Murky dealings cloud Games sponsorship

Last week, G-P Distributing Inc. rescinded its Canada Winter Games sponsorship, worth $30,000. The move came after US-based conglomerate Sysco Foods…

Last week, G-P Distributing Inc. rescinded its Canada Winter Games sponsorship, worth $30,000.

The move came after US-based conglomerate Sysco Foods Service received the lion’s share of a Games food contract worth roughly $500,000.

G-P Distributing received about 20 per cent of the total contract.

“It was my understanding from (the Games sponsorship committee) that they wanted to form a partnership and support local businesses,” G-P owner Kyle Doll said in a release on Friday.

“In return, local businesses were expected to provide sponsorship, which would be taken into consideration when awarding contracts.”

 The Games works with sponsors to ensure they have an opportunity to bid on work, said Games general manager Chris Morrissey on Thursday.

“And the value of the sponsorship is also a consideration when we evaluate proposals.”

Sysco Foods is not listed as a sponsor on the Games website.

Sysco has provided no sponsorship for the Games and employs one Yukoner, said Doll.

Yukon College, which is supplied by Sysco, handled the food services tender.

 “Through this whole process I believed (the Games) would be handling the tender,” said Doll.

“At no point was I advised the contracting of food services for the Games would be handled by Yukon College.

“Any contacts and relationships built with the Games host society and the sponsorship committee had no bearing on the tender package.

“The message being sent is while (the Games) were seeking sponsorship and support from the Yukon community, they are not willing to support the Yukon business community through awarding contracts with the Canada Winter Games.”

Had G-P maintained its sponsorship, it would have been expected to warehouse, store and deliver approximately $500,000 of its competitor’s goods, said Doll.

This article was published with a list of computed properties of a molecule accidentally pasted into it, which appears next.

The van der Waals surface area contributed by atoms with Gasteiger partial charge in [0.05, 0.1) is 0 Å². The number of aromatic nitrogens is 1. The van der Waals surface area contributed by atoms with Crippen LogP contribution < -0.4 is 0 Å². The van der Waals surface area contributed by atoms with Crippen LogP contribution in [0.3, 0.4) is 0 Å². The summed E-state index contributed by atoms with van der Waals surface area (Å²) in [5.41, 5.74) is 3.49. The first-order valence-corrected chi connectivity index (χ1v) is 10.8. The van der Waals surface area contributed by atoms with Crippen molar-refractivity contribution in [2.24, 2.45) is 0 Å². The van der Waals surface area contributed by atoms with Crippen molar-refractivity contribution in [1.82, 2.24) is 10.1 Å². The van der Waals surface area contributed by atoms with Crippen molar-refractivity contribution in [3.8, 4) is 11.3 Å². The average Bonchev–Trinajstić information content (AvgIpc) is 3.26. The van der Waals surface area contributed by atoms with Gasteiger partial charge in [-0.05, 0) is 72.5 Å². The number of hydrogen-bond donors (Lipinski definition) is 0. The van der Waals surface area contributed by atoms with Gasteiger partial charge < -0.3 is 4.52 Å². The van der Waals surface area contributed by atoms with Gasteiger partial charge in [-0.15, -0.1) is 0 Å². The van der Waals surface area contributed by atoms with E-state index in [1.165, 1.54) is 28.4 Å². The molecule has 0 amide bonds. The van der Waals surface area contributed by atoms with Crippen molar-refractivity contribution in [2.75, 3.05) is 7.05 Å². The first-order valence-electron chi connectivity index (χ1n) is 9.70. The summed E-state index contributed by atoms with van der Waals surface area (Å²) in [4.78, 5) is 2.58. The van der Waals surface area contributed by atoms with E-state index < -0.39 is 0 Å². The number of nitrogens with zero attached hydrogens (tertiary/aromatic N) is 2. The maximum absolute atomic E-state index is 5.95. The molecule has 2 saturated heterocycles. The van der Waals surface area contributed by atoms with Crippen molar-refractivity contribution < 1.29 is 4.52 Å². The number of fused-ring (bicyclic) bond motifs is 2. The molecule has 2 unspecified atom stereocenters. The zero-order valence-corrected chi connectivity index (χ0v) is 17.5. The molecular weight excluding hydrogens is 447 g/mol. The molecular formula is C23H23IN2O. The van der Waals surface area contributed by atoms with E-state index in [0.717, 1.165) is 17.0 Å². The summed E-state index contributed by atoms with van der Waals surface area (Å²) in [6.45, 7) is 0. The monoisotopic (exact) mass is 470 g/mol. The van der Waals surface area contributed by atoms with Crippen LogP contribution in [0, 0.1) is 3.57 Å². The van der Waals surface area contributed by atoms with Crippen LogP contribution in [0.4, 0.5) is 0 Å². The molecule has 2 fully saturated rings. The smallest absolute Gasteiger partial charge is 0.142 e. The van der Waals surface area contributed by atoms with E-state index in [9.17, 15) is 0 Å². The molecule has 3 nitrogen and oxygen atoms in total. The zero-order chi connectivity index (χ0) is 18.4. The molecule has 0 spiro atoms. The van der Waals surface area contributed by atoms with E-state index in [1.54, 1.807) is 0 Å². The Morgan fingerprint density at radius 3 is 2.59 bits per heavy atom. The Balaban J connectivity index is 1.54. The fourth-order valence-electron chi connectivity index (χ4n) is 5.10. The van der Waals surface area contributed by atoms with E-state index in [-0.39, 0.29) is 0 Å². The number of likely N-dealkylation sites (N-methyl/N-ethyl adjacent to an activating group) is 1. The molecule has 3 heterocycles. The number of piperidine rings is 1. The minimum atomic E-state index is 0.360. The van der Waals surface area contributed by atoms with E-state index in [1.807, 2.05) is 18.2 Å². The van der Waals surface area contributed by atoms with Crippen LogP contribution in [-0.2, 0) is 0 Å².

“Labour costs alone, from time of delivery of the competitor’s goods at my warehouse, through delivery of those groceries to the college, would have increased my sponsorship by thousands of dollars in addition to the already committed $30,000,” he said.

Doll is not the only Games sponsor feeling the pinch.

 “I’m being squeezed,” said a local business owner and Games sponsor who wished to remain anonymous because they are still negotiating with the organization.

“It’s —‘We need you for this, this and this,’ then one thing was dropped. Then it was — ‘We’re going to break it up between two people, and this is our only budget.’

“And (the Games’) budgets are very tiny, smaller than my normal budgets are.

“So even though I’m already a sponsor and I’m giving away that much money, I’m still having to lower my price for Games.”

And the details are still not firmed up, said the business owner.

“We’re trying our best to go out and get things for free or at a discounted rate so we’re balancing the books,” said Morrissey.

“We can’t spend money that’s not in the bank.”

However, saving money is not always the Games’ focus.

“Contracts are not always going to the lowest bidder,” said Morrissey.

“We have certain criteria in place when it comes to requests for proposals that outline how we actually evaluate goods and services.”

But this criteria is muddy, according to Northland Beverages manager Gerry Thick.

“Sometimes with these Games, things might not be done straight up front,” said Thick on Thursday.